Case-control study of oral contraceptive use and risk of breast cancer.Am J Epidemiol. 1996 Jan 01; 143(1):25-37.AJ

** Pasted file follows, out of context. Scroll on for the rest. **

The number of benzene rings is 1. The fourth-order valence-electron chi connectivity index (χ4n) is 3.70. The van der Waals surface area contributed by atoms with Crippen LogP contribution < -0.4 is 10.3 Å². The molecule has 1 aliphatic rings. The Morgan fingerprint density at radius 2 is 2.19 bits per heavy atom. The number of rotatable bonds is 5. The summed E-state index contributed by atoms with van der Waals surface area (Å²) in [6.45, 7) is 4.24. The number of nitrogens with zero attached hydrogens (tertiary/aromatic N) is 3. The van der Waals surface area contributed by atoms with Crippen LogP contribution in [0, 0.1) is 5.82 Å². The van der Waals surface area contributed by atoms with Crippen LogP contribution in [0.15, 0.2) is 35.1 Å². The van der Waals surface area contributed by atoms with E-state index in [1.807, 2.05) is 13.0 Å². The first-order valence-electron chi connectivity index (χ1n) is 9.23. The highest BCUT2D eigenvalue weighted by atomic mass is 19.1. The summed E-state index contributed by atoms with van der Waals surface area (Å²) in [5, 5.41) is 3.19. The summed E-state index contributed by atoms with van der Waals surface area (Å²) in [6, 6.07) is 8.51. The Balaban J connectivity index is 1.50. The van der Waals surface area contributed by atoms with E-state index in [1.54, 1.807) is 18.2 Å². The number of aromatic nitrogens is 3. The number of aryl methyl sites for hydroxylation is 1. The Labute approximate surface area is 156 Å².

The relation of oral contraceptive use to the risk of breast cancer in white women aged 25-59 years was assessed with data collected during 1977-1992 in a case-control surveillance system in hospitals in Boston, New York, and Philadelphia. A total of 3,540 cases with breast cancer were compared with 4,488 controls with nonmalignant nongynecologic conditions unrelated to oral contraceptive use. Relative risk estimates were obtained by unconditional logistic regression with control for major risk factors. For at least 1 year of use relative to less than 1 year, the multivariate relative risk estimate was 1.7 (95% confidence interval (CI) 1.3-2.3) in women aged 25-34 years, 0.9 (95% CI 0.7-1.0) in women aged 35-44 years, and 1.2 (95% CI 1.0-1.4) in women aged 45-59 years (p < 0.01 for the difference across age). Among women aged 25-34 years, the relative risk estimates were greatest for use of long duration, but the trend was not statistically significant (p = 0.17); in addition, the duration of use was correlated with the recency of use, and it was not possible to distinguish their effects. Among women aged 35-44 years, the relative risk estimate decreased with increasing duration of use (p = 0.01). Among women aged 45-59 years, some relative risk estimates were increased, but there was no consistent pattern. The results add to the evidence of an association between oral contraceptive use and an increased risk of breast cancer at young ages.